Neither does the Lord choose to bring people to faith by speaking directly to them as he did with the persecutor of the church, Saul, calling him to be his ambassador. He works through means—his gospel in Word and sacrament. He hasn’t entrusted his life-giving Word to angels, but to human beings. In doing so God has ordained the public ministry. In writing to the Ephesians Paul reminds us that the ascended Christ, “gave some to be apostles, some to be prophets, some to be evangelists, and some to be pastors and teachers” (4:11). The people of our synod have always placed a high value on the training of their called workers and the blessings those called workers bring to the congregations through their gospel work.

OUR TASK: ENCOURAGING FUTURE WORKERS

The work of the gospel is blessed when parents offer their sons and daughters for consideration and preparation for full-time ministry. A few decades ago a study was done asking young pastors what or who was their greatest encouragement toward ministry. “My mother” was the top answer.

Pastors, teachers, and staff ministers modeling ministry for the young in their care and following it up with an encouraging word to them about someday serving in ministry goes a long way.

“You will be such a fine pastor/teacher.” Simple sentences like that from congregational members to their “sons and daughters” often reach deep into a young person’s heart.

In 1529 Martin Luther said this regarding giving a servant to the full-time ministry of the gospel: “If you bring up a child in such a way that he is able to become a keeper of souls, you do not give a coat or endow a monastery or church; you are indeed doing something greater; you are giving a servant of God who is able to help many souls.”

What type of child, grade school student, or high school student, is Jesus looking for to serve him in the full-time ministry? Many of us have perhaps spoken of young people who have “gifts for ministry.” Such talk can unintentionally limit the pool of candidates for ministry. How do I know what gifts a 12-year-old will have 12 years from now? Could it very well be that Jesus has in mind that this congregation will need the very gifts of this present-day 12-year-old, who at this time in his life doesn’t appear to have any of those gifts?

Let’s also look at Scripture’s examples. Was the non-eloquent, slow of speech Moses gifted? How about skittish Jonah? persecutor Saul? doubting Thomas? spineless Peter? other disciples who would serve in Christ’s harvest field? The Bible has the answer as Paul speaks of ministry: “Not that we are competent in ourselves . . . but our competence comes from God. He has made us competent as ministers” (2 Corinthians 3:5,6).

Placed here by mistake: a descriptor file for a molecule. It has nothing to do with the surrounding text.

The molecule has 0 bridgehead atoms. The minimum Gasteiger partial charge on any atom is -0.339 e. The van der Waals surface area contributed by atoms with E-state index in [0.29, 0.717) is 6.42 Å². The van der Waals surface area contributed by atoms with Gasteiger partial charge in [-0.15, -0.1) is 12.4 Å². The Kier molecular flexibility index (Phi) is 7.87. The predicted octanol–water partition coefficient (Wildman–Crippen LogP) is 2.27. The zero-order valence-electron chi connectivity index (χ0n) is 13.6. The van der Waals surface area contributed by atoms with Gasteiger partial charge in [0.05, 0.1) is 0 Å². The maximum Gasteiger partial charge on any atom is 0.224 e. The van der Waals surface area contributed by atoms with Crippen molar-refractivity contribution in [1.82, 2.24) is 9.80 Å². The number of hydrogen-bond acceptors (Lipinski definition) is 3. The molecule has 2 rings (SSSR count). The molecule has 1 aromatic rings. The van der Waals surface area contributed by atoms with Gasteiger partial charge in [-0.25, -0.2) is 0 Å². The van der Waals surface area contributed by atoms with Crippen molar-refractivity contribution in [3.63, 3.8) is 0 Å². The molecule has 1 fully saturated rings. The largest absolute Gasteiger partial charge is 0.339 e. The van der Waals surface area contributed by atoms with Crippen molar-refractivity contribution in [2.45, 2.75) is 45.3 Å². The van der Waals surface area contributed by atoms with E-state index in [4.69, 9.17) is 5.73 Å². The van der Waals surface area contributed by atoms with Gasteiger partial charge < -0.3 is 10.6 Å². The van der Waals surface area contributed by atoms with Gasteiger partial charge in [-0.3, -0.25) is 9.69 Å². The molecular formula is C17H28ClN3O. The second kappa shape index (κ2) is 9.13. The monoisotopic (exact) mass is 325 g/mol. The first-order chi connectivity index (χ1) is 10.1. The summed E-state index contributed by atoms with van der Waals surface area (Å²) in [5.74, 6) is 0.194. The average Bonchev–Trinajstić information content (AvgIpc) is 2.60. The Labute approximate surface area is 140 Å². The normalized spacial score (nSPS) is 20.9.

OUR TASK: TRAINING FUTURE WORKERS

Do you know a young boy or girl whom you would like to encourage to be a pastor, teacher, or staff minister? Luther Prep is a blessed place for high school students to begin their preparation. Everything that happens at Luther Prep is done with an eye toward ministry. The current of Luther Prep’s river flows toward MLC and WLS. Historically more than half of Luther Prep’s graduates continue at Martin Luther College for ministry. Certainly parents who send their children to Luther Prep make many sacrifices along the way, but God gives lasting blessings.

LPS isn’t the only source of students. WELS has another synod prep school—Michigan Lutheran Seminary, Saginaw, Mich.—and 24 area Lutheran high schools. Plus there are hundreds of public high schools. We walk and work together to encourage students from every corner of WELS-world to consider working in Christ’s harvest fields.

For a century and a half the synod’s Watertown campus has been enrolling young people willing to consider and be encouraged toward ministry. We pray that will be true for as many more years, decades, or centuries God gives to Luther Prep. We confess with our confessions: “The chief worship of God is to preach the gospel” (Apology of the Augsburg Confession, Article XV). Where the gospel is taught and preached, the Holy Spirit will continue to gather his church for time and eternity. With such assurance, we look confidently toward a blessed future.